Editorial: President Varlotta’s Q & A lacked transparency

The Echo Staff

On Thursday, Feb. 18, The Echo editorial staff was invited to attend Associated Students of California Lutheran University Government’s annual Q & A with the university president.

As a news publication, we were eager to receive this invitation from ASCLUG to attend a meeting with President Lori Varlotta. After attending, however, we were upset with the lack of transparency and authenticity in her responses.

We know from past Echo reporting that problems on campus do not just disappear. Surely, there are things we–as students, who do not wield the power–do not know, but as students, we are the primary stakeholders. We are the ones directly impacted by the university’s decisions, for better or for worse

When questioned about social media posts about unaddressed sexual assault cases on campus, Varlotta said during the Feb. 22 Q & A held on Zoom that she would speak “in the hypothetical” and suggested that students should assume all cases are adequately addressed.

“I’m really glad that this question came up because so often it’s the case that people think that nothing happened [to address the sexual assault],” Varlotta said during the meeting. “I can assure you that when cases come forward, they are investigated very vigorously and sanctions–if the person is in policy violation–the sanction is levied.”

As members of an all-female editorial staff, we don’t take sexual assault allegations lightly. The Echo has reported on the failing Title IX reporting and adjudication system at Cal Lutheran and has seen many of these cases fall short of sexual assault survivors’ expectations of justice.

We know this is a problem, to the extent that two of our professors received a grant to study the efficacy of Title IX reporting at Cal Lutheran.

We also know this isn’t just a Cal Lutheran problem, as a Mother Jones investigation found that more than 1 in 4 undergraduate women are survivors of sexual assault. We would hope, however, that the university’s first female president would acknowledge the problem.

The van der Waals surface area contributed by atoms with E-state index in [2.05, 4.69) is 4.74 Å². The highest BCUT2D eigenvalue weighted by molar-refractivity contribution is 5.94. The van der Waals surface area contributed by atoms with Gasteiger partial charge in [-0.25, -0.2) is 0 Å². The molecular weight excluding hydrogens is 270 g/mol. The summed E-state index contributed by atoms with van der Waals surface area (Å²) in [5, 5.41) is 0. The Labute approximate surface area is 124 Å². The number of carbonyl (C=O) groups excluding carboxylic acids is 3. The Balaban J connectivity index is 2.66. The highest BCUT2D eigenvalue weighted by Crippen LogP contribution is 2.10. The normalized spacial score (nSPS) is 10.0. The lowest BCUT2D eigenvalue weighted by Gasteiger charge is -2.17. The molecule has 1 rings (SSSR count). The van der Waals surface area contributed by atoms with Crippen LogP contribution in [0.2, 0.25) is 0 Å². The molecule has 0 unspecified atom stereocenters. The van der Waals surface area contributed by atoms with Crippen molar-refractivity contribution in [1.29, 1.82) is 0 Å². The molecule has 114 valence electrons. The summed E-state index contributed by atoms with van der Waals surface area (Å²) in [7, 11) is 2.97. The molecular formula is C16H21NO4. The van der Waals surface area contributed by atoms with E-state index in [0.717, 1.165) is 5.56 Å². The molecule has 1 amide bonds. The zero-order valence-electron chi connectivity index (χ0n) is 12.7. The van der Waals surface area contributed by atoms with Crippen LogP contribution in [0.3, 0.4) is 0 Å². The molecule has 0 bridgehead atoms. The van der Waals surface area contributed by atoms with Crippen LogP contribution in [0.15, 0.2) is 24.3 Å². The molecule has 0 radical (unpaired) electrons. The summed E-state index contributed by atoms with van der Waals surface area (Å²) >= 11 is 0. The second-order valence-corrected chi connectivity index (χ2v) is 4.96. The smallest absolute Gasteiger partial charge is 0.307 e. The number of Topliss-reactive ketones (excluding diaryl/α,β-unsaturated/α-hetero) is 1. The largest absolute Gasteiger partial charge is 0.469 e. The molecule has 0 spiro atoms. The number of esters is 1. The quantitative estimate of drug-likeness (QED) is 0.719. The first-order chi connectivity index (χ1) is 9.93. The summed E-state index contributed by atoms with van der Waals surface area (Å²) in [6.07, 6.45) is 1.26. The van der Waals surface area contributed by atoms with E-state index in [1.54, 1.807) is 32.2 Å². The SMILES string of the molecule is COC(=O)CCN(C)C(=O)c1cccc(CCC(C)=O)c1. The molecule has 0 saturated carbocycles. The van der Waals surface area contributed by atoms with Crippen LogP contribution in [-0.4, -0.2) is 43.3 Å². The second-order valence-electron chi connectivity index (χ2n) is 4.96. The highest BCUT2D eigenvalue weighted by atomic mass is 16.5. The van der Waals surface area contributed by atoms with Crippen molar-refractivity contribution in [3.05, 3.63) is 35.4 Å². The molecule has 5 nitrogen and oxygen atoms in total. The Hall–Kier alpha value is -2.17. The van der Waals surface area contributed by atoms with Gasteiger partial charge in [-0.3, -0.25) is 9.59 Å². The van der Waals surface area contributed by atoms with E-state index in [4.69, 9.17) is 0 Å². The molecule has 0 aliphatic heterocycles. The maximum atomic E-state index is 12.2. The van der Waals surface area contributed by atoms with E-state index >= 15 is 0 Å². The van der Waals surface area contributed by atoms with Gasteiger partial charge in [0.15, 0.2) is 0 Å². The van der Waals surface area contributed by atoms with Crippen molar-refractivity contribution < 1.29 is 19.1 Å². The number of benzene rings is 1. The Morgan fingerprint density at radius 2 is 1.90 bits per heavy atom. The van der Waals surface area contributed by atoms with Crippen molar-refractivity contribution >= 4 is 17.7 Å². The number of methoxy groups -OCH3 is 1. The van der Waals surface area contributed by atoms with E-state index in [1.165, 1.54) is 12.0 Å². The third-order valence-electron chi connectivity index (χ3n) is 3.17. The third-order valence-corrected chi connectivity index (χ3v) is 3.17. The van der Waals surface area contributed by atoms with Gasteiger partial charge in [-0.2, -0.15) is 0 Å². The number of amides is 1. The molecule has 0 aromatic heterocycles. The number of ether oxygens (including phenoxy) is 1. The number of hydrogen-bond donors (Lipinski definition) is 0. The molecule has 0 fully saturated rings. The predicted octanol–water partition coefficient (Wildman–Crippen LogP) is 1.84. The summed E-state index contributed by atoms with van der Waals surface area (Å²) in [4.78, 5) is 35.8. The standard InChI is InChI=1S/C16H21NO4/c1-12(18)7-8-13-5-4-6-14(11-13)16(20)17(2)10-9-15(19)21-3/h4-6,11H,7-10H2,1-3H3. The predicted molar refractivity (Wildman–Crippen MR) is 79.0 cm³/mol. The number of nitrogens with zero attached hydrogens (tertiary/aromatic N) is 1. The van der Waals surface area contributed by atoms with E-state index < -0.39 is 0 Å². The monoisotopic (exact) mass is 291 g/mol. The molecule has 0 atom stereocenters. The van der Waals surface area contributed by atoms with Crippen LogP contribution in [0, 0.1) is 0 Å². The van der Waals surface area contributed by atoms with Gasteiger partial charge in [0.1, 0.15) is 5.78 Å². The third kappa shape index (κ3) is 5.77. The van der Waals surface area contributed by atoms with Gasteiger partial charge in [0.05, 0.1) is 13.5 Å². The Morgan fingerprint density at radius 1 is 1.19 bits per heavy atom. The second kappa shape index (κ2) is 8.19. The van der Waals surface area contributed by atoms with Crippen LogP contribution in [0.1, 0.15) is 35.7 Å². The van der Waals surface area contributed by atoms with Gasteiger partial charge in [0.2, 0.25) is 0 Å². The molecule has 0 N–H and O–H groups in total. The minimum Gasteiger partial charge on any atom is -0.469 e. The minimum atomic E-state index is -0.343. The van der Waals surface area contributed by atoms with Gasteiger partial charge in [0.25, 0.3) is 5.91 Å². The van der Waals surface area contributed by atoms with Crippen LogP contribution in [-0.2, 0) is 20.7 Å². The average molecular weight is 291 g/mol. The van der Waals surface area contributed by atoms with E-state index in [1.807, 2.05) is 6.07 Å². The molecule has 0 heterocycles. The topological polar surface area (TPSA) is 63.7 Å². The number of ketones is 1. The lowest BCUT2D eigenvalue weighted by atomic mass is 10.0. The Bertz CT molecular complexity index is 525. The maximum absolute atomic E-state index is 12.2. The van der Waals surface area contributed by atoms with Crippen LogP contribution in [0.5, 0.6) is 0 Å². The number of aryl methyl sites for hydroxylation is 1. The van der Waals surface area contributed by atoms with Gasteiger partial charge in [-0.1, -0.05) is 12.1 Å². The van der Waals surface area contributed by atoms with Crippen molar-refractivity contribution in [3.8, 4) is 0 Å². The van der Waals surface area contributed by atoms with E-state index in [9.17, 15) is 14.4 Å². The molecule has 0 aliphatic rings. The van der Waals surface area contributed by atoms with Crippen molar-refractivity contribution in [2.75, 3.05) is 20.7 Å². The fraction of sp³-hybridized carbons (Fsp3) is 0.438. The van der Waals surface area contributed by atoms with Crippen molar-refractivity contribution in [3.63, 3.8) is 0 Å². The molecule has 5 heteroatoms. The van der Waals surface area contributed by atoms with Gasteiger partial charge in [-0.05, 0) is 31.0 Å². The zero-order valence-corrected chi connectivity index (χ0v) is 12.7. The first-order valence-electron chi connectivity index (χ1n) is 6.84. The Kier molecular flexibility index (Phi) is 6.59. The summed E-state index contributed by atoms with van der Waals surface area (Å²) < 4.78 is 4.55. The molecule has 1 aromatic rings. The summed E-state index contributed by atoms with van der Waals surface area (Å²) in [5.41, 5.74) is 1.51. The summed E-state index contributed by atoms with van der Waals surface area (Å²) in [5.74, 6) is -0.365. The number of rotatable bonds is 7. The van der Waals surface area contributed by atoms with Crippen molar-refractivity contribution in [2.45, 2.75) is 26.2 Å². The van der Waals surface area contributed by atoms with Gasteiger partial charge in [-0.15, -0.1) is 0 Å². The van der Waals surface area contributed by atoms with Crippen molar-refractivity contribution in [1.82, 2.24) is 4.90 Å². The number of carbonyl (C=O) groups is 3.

Jim McHugh, former associate vice president of Athletics and Title IX coordinator, was laid off in December 2020 after eight years in his role. On May 11, 2020 it was announced Angela Naginey would replace him as Title IX Coordinator.

“I just want to make you all aware that the higher-up that was fired was Jim McHugh, who we all know wasn’t doing his job,” Senate Director Garrett Wyatt said after Varlotta left the Zoom meeting.

When the topic pivoted to COVID-19 guidelines, Varlotta did not directly answer student senators’ questions.

Sophomore Senator Ariana Gamble asked if students could have some leniency in the COVID-19 guidelines so they may study with classmates in the residence halls’ shared study spaces.

In response, Varlotta said “I love your comment–I mean we need to do more coordinated activities outside… I think it’s possible to do, you know, marshmallows… I don’t know if we’re allowed to have–[Associate Vice President of Planning & Services] Ryan Van Ommeren will strangle me if I talk about a bonfire–but I don’t know what we’re allowed to do, but let’s figure it out.”

Gamble later clarified that she was not interested in gatherings, but rather flexibility to study together. “When I was speaking… I wasn’t talking about parties,” Gamble said. “I quite literally meant like study groups and just having the space to have like one or two friends in your dorms, like that kind of leniency.”

Later in the meeting when Greg Pimentel, sophomore senator, asked President Varlotta about the potential repercussions for sports teams when parties involve athletes, Varlotta asked Pimentel what sports team he was a part of.

“Well, I’m glad that you asked that question because I am, I’m, you know, I’m a straight shooter and, you know, I call it the way it is and I was very disappointed that the outbreak that we had in the fall seems to be related to an activity that was hosted by the baseball team,” Varlotta said.

Pimentel is a pitcher on the Kingsmen Baseball team. 

“That doesn’t mean that all of our issues here, all of our parties–because I know about a few [parties] now–are hosted by athletes, but I’ve been working very closely with the Athletic Director with Dan Kuntz and with Vice President [Matt] Ward to make sure that athletes and all of us understand that we will hold students accountable who are hosting parties,” Varlotta said. “I know that you want to get together. I know you want to have parties. I want to have a party… You know that there will be consequences to that team, when we suspend play, when we prohibit practice, perhaps that would indeed be an outcome.” 

The Echo reported on an off-campus gathering including Cal Lutheran students on Feb. 12.

Near the end of the meeting, Wyatt asked President Varlotta why the furloughs that were implemented in the fall semester hit those who work most closely with students the hardest and didn’t affect those who receive the highest salaries, such as the cabinet.

“Folks that we laid off… many of them were at the higher levels of the institution. Several of them were… associate vice presidents, so it’s not that only lower-level folks were quote furloughed or laid off,” Varlotta said. “The layoffs occurred at the higher levels. The senior cabinet took… a cut in the sense that we paused our retirement for everyone and because our retirement is based on our salary, the cut that we took to retirement was the largest by far. The vice presidents’ cuts in retirement was much more than anybody else’s. So in some ways, from a financial perspective, the loss that we incurred was higher than the loss in others.”

We would like to hear the full truth.